As tech marketers, we have an ever expanding repertoire of tools to learn about and talk to our audience. Marketing has evolved from mass media, to target segmentation to 1-2-1 conversations. Marketing automation software let’s us talk to individuals, tailoring messages that are relevant and timely. Yet talking like a human, and not a robot, becomes harder as people are more savvy and attuned to marketing messages.

When we talk about brand voice or personality, we’re really talking about how we communicate with each other. People speaking to people. A clear brand voice helps you stand out from the crowd. Your brand voice also creates familiarity which in turn builds trust and comfort.

Here are my tips for letting your brand voice shine…

1. Be consistent – multiple personalities are confusing 

You don’t expect your friends to switch personality every time you catch up for coffee, the same goes for brand personalities. You can create consistency by providing clear guidance so that everyone in your team is comfortable using the brand voice. A great example of this is Mailchimp’s brand voice guide which is publishing publicly at

This guide doesn’t tell people exactly what to say but provides enough information for people to speak on their behalf comfortably. The guide reminds marketers to imagine the users’ situation and emotions and tailor responses accordingly. This way they’ll always sound like Mailchimp but they won’t sound like canned responses.

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2. Embrace your brand values

I often use Picmonkey to create quick collages for my blogs. There’s a myriad of free tools I could use but I keep returning to Picmonkey time and again. The site is a pleasure to use, it’s well designed and their cheeky, irreverent personality perfectly matches their values to a tee.

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The Picmonkey “Monkey” even has a staff profile which sets the tone for the voice across the site

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I’m a big believer in Simon Sinek’s theory of starting with “why”. That people are more interested in “why” you do something than “how” or “what” you do. You have to win them over with your purpose first. A genuine and lasting brand starts with your values. has a fantastic step-by-step guide for refining your brand voice based on your values.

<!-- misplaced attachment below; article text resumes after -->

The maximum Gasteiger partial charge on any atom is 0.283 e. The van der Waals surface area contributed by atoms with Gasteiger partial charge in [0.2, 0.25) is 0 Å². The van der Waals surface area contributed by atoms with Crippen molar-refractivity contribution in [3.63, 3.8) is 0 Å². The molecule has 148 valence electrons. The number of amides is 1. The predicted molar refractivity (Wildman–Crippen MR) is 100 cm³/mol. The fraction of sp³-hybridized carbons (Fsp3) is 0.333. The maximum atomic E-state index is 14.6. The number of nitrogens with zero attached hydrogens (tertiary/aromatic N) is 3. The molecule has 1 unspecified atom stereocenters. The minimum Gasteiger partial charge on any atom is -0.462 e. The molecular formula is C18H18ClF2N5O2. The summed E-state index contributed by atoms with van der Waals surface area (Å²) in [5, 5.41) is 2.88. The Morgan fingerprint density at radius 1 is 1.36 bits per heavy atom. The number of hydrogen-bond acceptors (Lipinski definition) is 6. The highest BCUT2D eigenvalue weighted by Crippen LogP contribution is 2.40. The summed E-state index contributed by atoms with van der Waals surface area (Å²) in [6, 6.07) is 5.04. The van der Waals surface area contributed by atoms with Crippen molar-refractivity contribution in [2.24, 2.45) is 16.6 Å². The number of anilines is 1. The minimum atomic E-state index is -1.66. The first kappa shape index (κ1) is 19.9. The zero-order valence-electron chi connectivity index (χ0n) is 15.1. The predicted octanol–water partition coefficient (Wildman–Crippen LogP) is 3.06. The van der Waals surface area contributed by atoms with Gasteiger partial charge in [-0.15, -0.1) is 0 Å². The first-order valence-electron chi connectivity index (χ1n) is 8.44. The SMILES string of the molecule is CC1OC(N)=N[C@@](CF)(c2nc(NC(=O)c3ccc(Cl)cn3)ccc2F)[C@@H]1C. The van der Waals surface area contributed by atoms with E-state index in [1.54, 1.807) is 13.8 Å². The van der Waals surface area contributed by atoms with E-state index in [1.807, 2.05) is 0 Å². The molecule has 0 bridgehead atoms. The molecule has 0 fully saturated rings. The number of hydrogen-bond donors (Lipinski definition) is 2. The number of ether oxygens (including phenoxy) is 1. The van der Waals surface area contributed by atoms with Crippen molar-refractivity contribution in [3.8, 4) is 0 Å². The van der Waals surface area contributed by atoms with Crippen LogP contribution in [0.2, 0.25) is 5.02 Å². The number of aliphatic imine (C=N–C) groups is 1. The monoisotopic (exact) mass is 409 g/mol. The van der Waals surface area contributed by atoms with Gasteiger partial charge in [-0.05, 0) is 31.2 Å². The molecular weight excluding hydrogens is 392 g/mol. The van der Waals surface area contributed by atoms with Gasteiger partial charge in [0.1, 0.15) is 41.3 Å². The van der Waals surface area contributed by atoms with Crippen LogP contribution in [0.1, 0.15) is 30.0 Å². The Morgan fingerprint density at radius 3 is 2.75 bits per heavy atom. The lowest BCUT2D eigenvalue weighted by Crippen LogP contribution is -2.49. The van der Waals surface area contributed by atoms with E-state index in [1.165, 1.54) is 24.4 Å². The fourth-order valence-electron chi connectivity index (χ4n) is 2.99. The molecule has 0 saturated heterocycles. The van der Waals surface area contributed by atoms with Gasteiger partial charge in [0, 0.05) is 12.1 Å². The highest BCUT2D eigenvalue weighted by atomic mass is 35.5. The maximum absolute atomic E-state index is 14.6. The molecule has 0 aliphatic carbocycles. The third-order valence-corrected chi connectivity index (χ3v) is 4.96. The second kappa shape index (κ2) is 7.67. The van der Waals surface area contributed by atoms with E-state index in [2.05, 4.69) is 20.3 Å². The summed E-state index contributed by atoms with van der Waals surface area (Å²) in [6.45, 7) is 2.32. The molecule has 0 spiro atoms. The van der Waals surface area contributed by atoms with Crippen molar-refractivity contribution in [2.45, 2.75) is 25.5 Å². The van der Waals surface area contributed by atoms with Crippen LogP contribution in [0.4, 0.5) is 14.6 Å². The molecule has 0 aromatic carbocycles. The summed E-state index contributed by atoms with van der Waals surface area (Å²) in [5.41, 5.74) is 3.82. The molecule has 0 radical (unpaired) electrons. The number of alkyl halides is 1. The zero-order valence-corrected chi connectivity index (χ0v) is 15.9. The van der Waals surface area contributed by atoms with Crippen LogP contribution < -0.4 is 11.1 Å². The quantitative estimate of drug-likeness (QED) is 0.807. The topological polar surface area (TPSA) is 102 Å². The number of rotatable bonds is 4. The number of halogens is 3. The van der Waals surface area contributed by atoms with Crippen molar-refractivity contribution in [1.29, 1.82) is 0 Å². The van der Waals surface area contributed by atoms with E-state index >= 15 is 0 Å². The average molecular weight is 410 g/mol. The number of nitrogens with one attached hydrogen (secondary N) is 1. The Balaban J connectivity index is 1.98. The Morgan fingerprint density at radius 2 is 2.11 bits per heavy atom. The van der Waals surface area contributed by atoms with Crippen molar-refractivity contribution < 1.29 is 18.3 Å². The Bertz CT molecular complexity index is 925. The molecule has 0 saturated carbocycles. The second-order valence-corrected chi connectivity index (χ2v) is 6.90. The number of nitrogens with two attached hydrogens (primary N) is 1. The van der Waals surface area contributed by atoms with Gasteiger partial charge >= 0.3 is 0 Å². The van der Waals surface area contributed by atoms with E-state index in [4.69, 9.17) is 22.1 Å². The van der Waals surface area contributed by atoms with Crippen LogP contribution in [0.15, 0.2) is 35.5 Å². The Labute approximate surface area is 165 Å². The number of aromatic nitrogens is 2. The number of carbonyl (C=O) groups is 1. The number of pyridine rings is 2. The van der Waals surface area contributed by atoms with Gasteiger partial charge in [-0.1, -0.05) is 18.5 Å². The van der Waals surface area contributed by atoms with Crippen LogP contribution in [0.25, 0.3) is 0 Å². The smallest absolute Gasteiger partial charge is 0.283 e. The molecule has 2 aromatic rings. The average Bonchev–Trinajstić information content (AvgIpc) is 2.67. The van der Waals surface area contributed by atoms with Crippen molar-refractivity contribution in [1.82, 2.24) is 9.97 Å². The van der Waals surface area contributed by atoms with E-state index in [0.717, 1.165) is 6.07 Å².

At SilverStripe, one of our core values is honesty over comfort. We openly share our own mistakes and successes so others can learn from them. Being built around an open source software community makes us comfortable sharing, a lot. In our white papers we share frank and upfront advice. This deserves appropriate titles that matches the content and tone within so we let people know how to “peer review like-a-boss” and “boost their Agile mojo“.

3. Every word is a chance to let your personality shine

The most mundane communications can provide an opportunity to delight your reader. Take for example Slack’s developer release notes which add humour to the usual bland bug fix messages.


An example of Slack’s release notes from

Slack’s editorial director Anna Pickard sums up their approach brand voice perfectly to

“It is sometimes funny, sometimes serious, sometimes just plain and informative, but throughout, it should feel like nothing more than a person, talking to another person. Human to human.”

4. Read your words out loud

It’s easier to fall into the trap of writing like a robot than speaking like one. When you’re speaking out loud, think about whether you’d say this to a customer if they were sitting right in front of you? Some brands and products require a more formal tone than the examples in this post, but they should still sound like a person is behind them!

Who else is awesome at tech communications?
What other tech brands have distinctive brand voices? Let me know below!



Posted by Nicole Williams

I'm a marketing geek with a passion for tech. Previously, I was the marketing manager for SilverStripe (open source CMS and cloud PaaS) Currently, podcaster and blogger for and founder of Wellington Marketing meetup. Currently exploring Europe and living the dream! I'm always up for a chat about marketing and I love sharing my experiences so that others don't have to learn the hard way.

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